No More Niacin, Fibrate Combinations With Statins: FDA

The US Food and Drug Administration (FDA) is withdrawing the indication of extended-release niacin and delayed-release fenofibrate when used in combination with a statin following disappointing clinical trials that showed no evidence of benefit.

The drugs affected by the withdrawal include Niaspan and Trilipix, both made by AbbVie, and their generic counterparts. In addition to removing the indication for coadministration with statins, the FDA is withdrawing from the market two niacin-statin combinations, Advicor and Simcor (AbbVie). The two drugs pair extended-release niacin with lovastatin and simvastatin, respectively.  

The FDA announced these changes on Monday, April 18, 2016, in the Federal Register, the daily journal of the US government.

The withdrawn indication for niacin when used with statin therapy, as well wholesale removal of the niacin-statin combination drugs, follows two disappointing clinical trials: AIM-HIGH and HPS2-THRIVE.

In AIM-HIGH, published in the New England Journal of Medicine in 2011, there was no additional clinical benefit when niacin was added to statin therapy in patients with atherosclerotic cardiovascular disease and low LDL cholesterol levels, despite significant improvements in HDL cholesterol and triglyceride levels. In HPS2-THRIVE, the addition of extended-release niacin plus laropiprant (an agent used to prevent niacin-related flushing) to statin therapy also failed to reduce the risk of major vascular events compared with statins alone.

Niaspan was first approved for various indications in 1997. In 2009, the FDA revised the indication so that the drug could be used in combination with simvastatin and lovastatin for the treatment of primary hyperlipidemia and mixed dyslipidemia. The label was amended following AIM-HIGH to state the use of Niaspan failed to reduce cardiovascular mortality and morbidity in a large randomized trial.   

Trilipix, a delayed-release fenofibric acid, was first approved by the FDA in 2008 for several indications, including use in combination with statins to reduce triglycerides and increase HDL cholesterol. In 2010, the ACCORD study failed to show the combination of a statin plus a fibrate reduced the risk of cardiovascular disease in patients with type 2 diabetes at high risk for cardiovascular events when compared with statin therapy alone.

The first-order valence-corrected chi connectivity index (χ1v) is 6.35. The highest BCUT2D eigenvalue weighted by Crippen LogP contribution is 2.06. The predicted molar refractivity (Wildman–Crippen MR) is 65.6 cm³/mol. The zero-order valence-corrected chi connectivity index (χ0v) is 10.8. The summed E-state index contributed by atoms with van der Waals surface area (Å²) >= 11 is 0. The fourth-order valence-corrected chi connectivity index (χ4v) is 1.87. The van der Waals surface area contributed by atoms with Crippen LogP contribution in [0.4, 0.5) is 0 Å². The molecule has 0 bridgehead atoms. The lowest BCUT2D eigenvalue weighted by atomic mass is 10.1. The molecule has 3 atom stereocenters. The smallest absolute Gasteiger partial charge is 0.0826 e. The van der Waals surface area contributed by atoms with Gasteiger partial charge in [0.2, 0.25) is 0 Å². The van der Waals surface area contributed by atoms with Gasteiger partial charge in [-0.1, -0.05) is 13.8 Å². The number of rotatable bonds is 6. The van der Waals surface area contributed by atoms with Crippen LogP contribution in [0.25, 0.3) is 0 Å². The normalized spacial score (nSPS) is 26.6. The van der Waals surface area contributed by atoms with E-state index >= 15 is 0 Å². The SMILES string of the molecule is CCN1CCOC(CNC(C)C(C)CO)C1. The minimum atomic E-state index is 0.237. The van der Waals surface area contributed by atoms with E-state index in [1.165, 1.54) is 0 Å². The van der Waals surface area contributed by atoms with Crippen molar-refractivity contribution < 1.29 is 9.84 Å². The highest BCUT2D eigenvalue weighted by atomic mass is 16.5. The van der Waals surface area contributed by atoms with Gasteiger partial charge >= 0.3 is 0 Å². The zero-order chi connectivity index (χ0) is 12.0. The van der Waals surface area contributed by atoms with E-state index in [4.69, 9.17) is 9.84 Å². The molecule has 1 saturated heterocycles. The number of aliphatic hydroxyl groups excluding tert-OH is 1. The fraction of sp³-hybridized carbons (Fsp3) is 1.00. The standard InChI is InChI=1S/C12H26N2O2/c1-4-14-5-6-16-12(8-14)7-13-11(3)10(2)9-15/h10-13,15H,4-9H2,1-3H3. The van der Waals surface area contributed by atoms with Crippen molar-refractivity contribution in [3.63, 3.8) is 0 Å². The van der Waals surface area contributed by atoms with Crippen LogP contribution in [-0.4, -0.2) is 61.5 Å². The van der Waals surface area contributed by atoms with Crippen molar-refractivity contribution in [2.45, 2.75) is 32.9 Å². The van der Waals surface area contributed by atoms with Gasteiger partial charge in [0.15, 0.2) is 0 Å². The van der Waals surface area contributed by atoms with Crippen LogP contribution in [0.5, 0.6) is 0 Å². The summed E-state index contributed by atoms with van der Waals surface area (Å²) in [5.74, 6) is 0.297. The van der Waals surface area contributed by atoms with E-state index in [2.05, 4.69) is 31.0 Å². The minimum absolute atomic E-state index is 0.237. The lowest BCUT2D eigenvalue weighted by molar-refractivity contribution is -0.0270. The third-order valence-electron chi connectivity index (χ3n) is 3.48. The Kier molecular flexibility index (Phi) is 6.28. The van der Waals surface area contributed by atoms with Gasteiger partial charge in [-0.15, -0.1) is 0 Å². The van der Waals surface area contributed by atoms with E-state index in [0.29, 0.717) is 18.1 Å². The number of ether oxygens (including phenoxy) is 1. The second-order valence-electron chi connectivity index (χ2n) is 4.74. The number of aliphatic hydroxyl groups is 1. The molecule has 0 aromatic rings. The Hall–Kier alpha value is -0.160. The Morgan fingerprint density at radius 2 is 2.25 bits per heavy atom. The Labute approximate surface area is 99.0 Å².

Based on the results of AIM-HIGH, HPS2-THRIVE, and ACCORD, the FDA has concluded the that evidence no longer supports the conclusion that increasing triglycerides and/or HDL cholesterol levels in patients treated with statins reduces the risk of cardiovascular events. “Consistent with this conclusion, FDA has determined that the benefits of niacin [extended-release] tablets and fenofibric acid [delayed-release] capsules for coadministration with statins no longer outweigh the risks, and the approvals for this indication should be withdrawn,” they write in the Register.

Related Stories:

  • US Food and Administration. AbbVie Inc. et al; Withdrawal of Approval of Indications Related to the Coadministration With Statins in Applications for Niacin Extended-Release Tablets and Fenofibric Acid Delayed-Release Capsules. Federal Register. Published on April 18, 2016. Accessed on: April 19, 2016.

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